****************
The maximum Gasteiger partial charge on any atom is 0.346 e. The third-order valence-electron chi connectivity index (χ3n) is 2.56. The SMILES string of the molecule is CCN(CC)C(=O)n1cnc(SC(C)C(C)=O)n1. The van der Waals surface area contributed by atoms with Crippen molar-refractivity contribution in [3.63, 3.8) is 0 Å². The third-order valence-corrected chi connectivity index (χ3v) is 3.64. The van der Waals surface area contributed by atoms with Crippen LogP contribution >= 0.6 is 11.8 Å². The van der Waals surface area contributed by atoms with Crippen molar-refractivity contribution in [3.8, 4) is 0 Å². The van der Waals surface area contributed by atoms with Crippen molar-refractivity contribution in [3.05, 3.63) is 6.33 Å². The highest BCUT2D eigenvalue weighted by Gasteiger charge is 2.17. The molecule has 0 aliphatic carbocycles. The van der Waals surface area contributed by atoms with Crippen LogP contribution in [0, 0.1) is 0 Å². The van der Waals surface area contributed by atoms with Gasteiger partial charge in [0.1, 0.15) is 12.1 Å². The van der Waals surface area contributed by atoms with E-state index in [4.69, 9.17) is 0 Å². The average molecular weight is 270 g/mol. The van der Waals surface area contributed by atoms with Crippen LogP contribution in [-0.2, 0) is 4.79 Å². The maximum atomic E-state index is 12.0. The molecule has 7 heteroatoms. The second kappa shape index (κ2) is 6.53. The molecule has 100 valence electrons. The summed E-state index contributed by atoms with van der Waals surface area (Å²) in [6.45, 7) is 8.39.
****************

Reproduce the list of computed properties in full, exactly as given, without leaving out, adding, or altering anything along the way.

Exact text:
The maximum Gasteiger partial charge on any atom is 0.346 e. The third-order valence-electron chi connectivity index (χ3n) is 2.56. The SMILES string of the molecule is CCN(CC)C(=O)n1cnc(SC(C)C(C)=O)n1. The van der Waals surface area contributed by atoms with Crippen molar-refractivity contribution in [3.63, 3.8) is 0 Å². The third-order valence-corrected chi connectivity index (χ3v) is 3.64. The van der Waals surface area contributed by atoms with Crippen LogP contribution >= 0.6 is 11.8 Å². The van der Waals surface area contributed by atoms with Crippen molar-refractivity contribution in [3.8, 4) is 0 Å². The van der Waals surface area contributed by atoms with Crippen molar-refractivity contribution in [3.05, 3.63) is 6.33 Å². The highest BCUT2D eigenvalue weighted by Gasteiger charge is 2.17. The molecule has 0 aliphatic carbocycles. The van der Waals surface area contributed by atoms with Crippen LogP contribution in [0, 0.1) is 0 Å². The van der Waals surface area contributed by atoms with Gasteiger partial charge in [0.1, 0.15) is 12.1 Å². The van der Waals surface area contributed by atoms with E-state index in [4.69, 9.17) is 0 Å². The average molecular weight is 270 g/mol. The van der Waals surface area contributed by atoms with Crippen LogP contribution in [-0.2, 0) is 4.79 Å². The maximum atomic E-state index is 12.0. The molecule has 7 heteroatoms. The second kappa shape index (κ2) is 6.53. The molecule has 100 valence electrons. The summed E-state index contributed by atoms with van der Waals surface area (Å²) in [6.45, 7) is 8.39.